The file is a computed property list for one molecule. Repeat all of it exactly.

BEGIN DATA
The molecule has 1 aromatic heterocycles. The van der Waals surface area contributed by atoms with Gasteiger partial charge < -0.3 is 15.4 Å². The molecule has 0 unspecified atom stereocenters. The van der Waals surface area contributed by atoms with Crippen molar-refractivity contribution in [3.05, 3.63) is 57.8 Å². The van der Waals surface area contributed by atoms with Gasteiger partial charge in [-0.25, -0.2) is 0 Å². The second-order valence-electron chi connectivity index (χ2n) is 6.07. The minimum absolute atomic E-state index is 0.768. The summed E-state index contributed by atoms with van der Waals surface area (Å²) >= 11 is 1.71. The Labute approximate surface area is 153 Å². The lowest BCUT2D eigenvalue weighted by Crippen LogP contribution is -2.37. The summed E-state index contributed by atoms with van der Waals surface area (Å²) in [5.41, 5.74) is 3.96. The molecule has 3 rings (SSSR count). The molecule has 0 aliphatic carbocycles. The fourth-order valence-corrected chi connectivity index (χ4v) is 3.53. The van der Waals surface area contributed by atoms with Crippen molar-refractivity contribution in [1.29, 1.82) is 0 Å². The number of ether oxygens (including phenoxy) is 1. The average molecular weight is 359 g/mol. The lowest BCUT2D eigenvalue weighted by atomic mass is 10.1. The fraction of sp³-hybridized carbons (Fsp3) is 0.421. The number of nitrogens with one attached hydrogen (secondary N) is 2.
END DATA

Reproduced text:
The molecule has 1 aromatic heterocycles. The van der Waals surface area contributed by atoms with Gasteiger partial charge < -0.3 is 15.4 Å². The molecule has 0 unspecified atom stereocenters. The van der Waals surface area contributed by atoms with Crippen molar-refractivity contribution in [3.05, 3.63) is 57.8 Å². The van der Waals surface area contributed by atoms with Gasteiger partial charge in [-0.25, -0.2) is 0 Å². The second-order valence-electron chi connectivity index (χ2n) is 6.07. The minimum absolute atomic E-state index is 0.768. The summed E-state index contributed by atoms with van der Waals surface area (Å²) >= 11 is 1.71. The Labute approximate surface area is 153 Å². The lowest BCUT2D eigenvalue weighted by Crippen LogP contribution is -2.37. The summed E-state index contributed by atoms with van der Waals surface area (Å²) in [5.41, 5.74) is 3.96. The molecule has 3 rings (SSSR count). The molecule has 0 aliphatic carbocycles. The fourth-order valence-corrected chi connectivity index (χ4v) is 3.53. The van der Waals surface area contributed by atoms with Crippen molar-refractivity contribution in [1.29, 1.82) is 0 Å². The number of ether oxygens (including phenoxy) is 1. The average molecular weight is 359 g/mol. The lowest BCUT2D eigenvalue weighted by atomic mass is 10.1. The fraction of sp³-hybridized carbons (Fsp3) is 0.421. The number of nitrogens with one attached hydrogen (secondary N) is 2.